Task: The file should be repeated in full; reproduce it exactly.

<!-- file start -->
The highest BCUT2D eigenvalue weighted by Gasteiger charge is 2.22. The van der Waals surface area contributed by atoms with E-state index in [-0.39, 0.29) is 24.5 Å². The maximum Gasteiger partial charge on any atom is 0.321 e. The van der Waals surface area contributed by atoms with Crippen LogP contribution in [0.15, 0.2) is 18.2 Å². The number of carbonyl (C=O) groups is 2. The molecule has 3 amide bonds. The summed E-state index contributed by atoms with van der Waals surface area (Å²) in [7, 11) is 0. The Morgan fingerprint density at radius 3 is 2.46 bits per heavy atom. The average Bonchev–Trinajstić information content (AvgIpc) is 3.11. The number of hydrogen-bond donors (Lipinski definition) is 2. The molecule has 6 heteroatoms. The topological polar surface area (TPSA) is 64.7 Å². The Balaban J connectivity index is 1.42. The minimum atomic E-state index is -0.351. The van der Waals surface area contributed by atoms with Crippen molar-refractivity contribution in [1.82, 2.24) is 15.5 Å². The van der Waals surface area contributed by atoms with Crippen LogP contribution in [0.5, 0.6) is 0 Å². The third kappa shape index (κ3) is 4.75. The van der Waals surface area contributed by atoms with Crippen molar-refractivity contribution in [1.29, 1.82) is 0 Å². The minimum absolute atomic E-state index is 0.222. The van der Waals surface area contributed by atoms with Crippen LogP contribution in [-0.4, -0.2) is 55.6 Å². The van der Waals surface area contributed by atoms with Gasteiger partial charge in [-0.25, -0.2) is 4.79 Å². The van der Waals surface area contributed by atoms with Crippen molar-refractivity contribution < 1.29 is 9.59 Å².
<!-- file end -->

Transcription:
The highest BCUT2D eigenvalue weighted by Gasteiger charge is 2.22. The van der Waals surface area contributed by atoms with E-state index in [-0.39, 0.29) is 24.5 Å². The maximum Gasteiger partial charge on any atom is 0.321 e. The van der Waals surface area contributed by atoms with Crippen LogP contribution in [0.15, 0.2) is 18.2 Å². The number of carbonyl (C=O) groups is 2. The molecule has 3 amide bonds. The summed E-state index contributed by atoms with van der Waals surface area (Å²) in [7, 11) is 0. The Morgan fingerprint density at radius 3 is 2.46 bits per heavy atom. The average Bonchev–Trinajstić information content (AvgIpc) is 3.11. The number of hydrogen-bond donors (Lipinski definition) is 2. The molecule has 6 heteroatoms. The topological polar surface area (TPSA) is 64.7 Å². The Balaban J connectivity index is 1.42. The minimum atomic E-state index is -0.351. The van der Waals surface area contributed by atoms with Crippen molar-refractivity contribution in [1.82, 2.24) is 15.5 Å². The van der Waals surface area contributed by atoms with Crippen LogP contribution in [0.5, 0.6) is 0 Å². The third kappa shape index (κ3) is 4.75. The van der Waals surface area contributed by atoms with Crippen molar-refractivity contribution in [1.29, 1.82) is 0 Å². The minimum absolute atomic E-state index is 0.222. The van der Waals surface area contributed by atoms with Crippen LogP contribution in [-0.4, -0.2) is 55.6 Å². The van der Waals surface area contributed by atoms with Gasteiger partial charge in [-0.25, -0.2) is 4.79 Å². The van der Waals surface area contributed by atoms with Crippen molar-refractivity contribution < 1.29 is 9.59 Å².